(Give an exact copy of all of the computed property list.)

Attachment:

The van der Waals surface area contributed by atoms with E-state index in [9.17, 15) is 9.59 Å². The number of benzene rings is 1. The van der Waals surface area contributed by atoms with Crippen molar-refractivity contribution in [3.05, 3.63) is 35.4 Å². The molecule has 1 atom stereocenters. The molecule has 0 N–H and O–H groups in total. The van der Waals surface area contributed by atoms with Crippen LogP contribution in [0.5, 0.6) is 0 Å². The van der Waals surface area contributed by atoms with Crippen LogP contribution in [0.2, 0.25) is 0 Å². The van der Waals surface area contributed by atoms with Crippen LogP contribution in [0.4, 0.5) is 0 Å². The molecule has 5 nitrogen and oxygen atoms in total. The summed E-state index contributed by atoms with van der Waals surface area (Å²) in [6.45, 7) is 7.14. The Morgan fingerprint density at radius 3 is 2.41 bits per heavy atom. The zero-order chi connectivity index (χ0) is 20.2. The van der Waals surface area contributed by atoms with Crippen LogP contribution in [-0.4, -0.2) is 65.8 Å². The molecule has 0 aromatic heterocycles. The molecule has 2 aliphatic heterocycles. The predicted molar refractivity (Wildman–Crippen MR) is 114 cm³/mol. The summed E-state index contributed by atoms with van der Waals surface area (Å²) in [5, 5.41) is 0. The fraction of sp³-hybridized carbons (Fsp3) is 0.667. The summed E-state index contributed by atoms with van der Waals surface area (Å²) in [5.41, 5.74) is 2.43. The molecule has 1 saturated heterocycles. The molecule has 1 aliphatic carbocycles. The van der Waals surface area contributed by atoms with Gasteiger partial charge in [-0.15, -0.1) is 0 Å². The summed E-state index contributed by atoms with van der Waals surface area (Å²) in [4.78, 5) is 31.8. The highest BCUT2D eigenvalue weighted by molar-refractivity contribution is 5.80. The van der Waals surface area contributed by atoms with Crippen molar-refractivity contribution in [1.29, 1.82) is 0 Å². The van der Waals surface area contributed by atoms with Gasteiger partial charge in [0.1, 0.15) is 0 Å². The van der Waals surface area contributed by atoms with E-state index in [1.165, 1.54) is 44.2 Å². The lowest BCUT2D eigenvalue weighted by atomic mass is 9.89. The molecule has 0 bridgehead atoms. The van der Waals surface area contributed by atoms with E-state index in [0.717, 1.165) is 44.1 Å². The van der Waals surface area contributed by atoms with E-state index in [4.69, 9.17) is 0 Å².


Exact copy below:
The van der Waals surface area contributed by atoms with E-state index in [9.17, 15) is 9.59 Å². The number of benzene rings is 1. The van der Waals surface area contributed by atoms with Crippen molar-refractivity contribution in [3.05, 3.63) is 35.4 Å². The molecule has 1 atom stereocenters. The molecule has 0 N–H and O–H groups in total. The van der Waals surface area contributed by atoms with Crippen LogP contribution in [0.5, 0.6) is 0 Å². The van der Waals surface area contributed by atoms with Crippen LogP contribution in [0.2, 0.25) is 0 Å². The van der Waals surface area contributed by atoms with Crippen LogP contribution in [0.4, 0.5) is 0 Å². The molecule has 5 nitrogen and oxygen atoms in total. The summed E-state index contributed by atoms with van der Waals surface area (Å²) in [6.45, 7) is 7.14. The Morgan fingerprint density at radius 3 is 2.41 bits per heavy atom. The zero-order chi connectivity index (χ0) is 20.2. The van der Waals surface area contributed by atoms with Crippen LogP contribution in [-0.4, -0.2) is 65.8 Å². The molecule has 0 aromatic heterocycles. The molecule has 2 aliphatic heterocycles. The predicted molar refractivity (Wildman–Crippen MR) is 114 cm³/mol. The summed E-state index contributed by atoms with van der Waals surface area (Å²) in [5, 5.41) is 0. The fraction of sp³-hybridized carbons (Fsp3) is 0.667. The summed E-state index contributed by atoms with van der Waals surface area (Å²) in [5.41, 5.74) is 2.43. The molecule has 1 saturated heterocycles. The molecule has 1 aliphatic carbocycles. The van der Waals surface area contributed by atoms with Gasteiger partial charge in [-0.15, -0.1) is 0 Å². The summed E-state index contributed by atoms with van der Waals surface area (Å²) in [4.78, 5) is 31.8. The highest BCUT2D eigenvalue weighted by molar-refractivity contribution is 5.80. The van der Waals surface area contributed by atoms with Crippen molar-refractivity contribution in [1.29, 1.82) is 0 Å². The van der Waals surface area contributed by atoms with Gasteiger partial charge in [0.1, 0.15) is 0 Å². The van der Waals surface area contributed by atoms with E-state index in [1.165, 1.54) is 44.2 Å². The lowest BCUT2D eigenvalue weighted by atomic mass is 9.89. The molecule has 0 bridgehead atoms. The van der Waals surface area contributed by atoms with E-state index in [0.717, 1.165) is 44.1 Å². The van der Waals surface area contributed by atoms with E-state index in [4.69, 9.17) is 0 Å².